Ramasan (Ramasan Minkailov) and his family fled from the war in Chechnya and came to Vienna where they’ve been living in an apartment complex filled with refugees. Since Ramasan’s father died, so it’s Ramasan who is considered the man of the house, a position reinforced by his knowledge of German that is much better than that of his mother Aminat (Kheda Gazieva). Then one day, Isa (Aslan Elbiev) shows up. He used to know Ramasan’s father and with that quickly becomes an object of Ramasan’s interest.
Macondo has many strengths, but as many weaknesses as well. While I liked it, it didn’t rise much above mediocrity.
The film isn’t a refugee drama, it’s a family drama that happens to be in an asylum seeker setting – and personally I thought that this was great. Even though the setting was fascinating – I had never heard of that complex before, despite having lived in Vienna for most of my life. Of course certain difficulties were made a topic, but above all it was about Ramasan and how he deals with the loss of his father.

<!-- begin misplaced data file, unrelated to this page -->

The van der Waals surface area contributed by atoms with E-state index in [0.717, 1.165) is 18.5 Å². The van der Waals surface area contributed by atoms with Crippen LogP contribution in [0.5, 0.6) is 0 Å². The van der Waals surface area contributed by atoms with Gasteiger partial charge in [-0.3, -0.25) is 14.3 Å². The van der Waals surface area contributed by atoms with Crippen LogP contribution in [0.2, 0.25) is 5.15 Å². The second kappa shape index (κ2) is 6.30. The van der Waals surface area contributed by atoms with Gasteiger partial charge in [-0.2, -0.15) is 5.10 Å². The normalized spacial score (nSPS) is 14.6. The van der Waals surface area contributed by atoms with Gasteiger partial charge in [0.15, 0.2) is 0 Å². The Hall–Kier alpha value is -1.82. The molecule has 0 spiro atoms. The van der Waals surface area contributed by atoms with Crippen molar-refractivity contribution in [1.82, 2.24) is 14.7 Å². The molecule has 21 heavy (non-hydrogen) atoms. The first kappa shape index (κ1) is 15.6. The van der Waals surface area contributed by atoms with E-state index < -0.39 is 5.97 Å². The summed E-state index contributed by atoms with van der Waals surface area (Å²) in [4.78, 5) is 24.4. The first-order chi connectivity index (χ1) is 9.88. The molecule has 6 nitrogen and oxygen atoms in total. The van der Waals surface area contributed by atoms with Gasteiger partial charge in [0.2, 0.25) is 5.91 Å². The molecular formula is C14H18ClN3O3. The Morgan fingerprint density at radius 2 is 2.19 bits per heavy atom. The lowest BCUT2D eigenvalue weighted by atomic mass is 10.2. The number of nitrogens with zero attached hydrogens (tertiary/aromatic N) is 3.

For that, Mortezai remained firmly in Ramasan’s point of view – which was very well done. It was actually the perspective of a child and not of some precocious mini-adult. Of course that meant that Ramasan Minkailov had a lot to carry in the film. Fortunately, he was fantastic, so that works out just fine.
The problem is, though, that the story itself was lackluster. Everything was completely predictable, from the set-up to the resolution and it lacked subtlety, a fresh take. I thought that we had seen the very same conflict many times already and in exactly the way that Mortezai set it in scene – even though her direction was generally competent, there was a general lack of originality.
That lack meant that the film did have some lengths. When you know exactly what will happen next, you get impatient for it to happen and bored when it doesn’t happen straight away. And that’s ultimately where the film loses most of its charm.